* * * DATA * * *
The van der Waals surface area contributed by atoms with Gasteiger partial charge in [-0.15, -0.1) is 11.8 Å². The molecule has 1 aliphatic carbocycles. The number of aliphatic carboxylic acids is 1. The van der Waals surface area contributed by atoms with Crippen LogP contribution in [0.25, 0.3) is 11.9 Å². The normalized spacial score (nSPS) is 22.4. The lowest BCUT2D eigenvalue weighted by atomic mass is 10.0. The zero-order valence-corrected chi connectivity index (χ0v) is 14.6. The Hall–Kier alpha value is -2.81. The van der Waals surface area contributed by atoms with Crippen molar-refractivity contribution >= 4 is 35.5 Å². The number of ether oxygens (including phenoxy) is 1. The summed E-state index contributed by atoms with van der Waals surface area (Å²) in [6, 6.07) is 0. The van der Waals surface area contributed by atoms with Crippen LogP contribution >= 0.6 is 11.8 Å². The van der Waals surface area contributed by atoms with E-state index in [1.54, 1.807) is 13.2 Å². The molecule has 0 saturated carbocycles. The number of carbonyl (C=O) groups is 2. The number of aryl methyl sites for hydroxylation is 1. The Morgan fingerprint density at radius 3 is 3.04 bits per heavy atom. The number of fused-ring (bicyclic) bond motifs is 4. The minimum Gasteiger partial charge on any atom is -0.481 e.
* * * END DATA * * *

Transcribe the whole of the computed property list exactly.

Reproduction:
The van der Waals surface area contributed by atoms with Gasteiger partial charge in [-0.15, -0.1) is 11.8 Å². The molecule has 1 aliphatic carbocycles. The number of aliphatic carboxylic acids is 1. The van der Waals surface area contributed by atoms with Crippen LogP contribution in [0.25, 0.3) is 11.9 Å². The normalized spacial score (nSPS) is 22.4. The lowest BCUT2D eigenvalue weighted by atomic mass is 10.0. The zero-order valence-corrected chi connectivity index (χ0v) is 14.6. The Hall–Kier alpha value is -2.81. The van der Waals surface area contributed by atoms with Crippen molar-refractivity contribution >= 4 is 35.5 Å². The number of ether oxygens (including phenoxy) is 1. The summed E-state index contributed by atoms with van der Waals surface area (Å²) in [6, 6.07) is 0. The van der Waals surface area contributed by atoms with Crippen LogP contribution >= 0.6 is 11.8 Å². The van der Waals surface area contributed by atoms with E-state index in [1.54, 1.807) is 13.2 Å². The molecule has 0 saturated carbocycles. The number of carbonyl (C=O) groups is 2. The number of aryl methyl sites for hydroxylation is 1. The Morgan fingerprint density at radius 3 is 3.04 bits per heavy atom. The number of fused-ring (bicyclic) bond motifs is 4. The minimum Gasteiger partial charge on any atom is -0.481 e.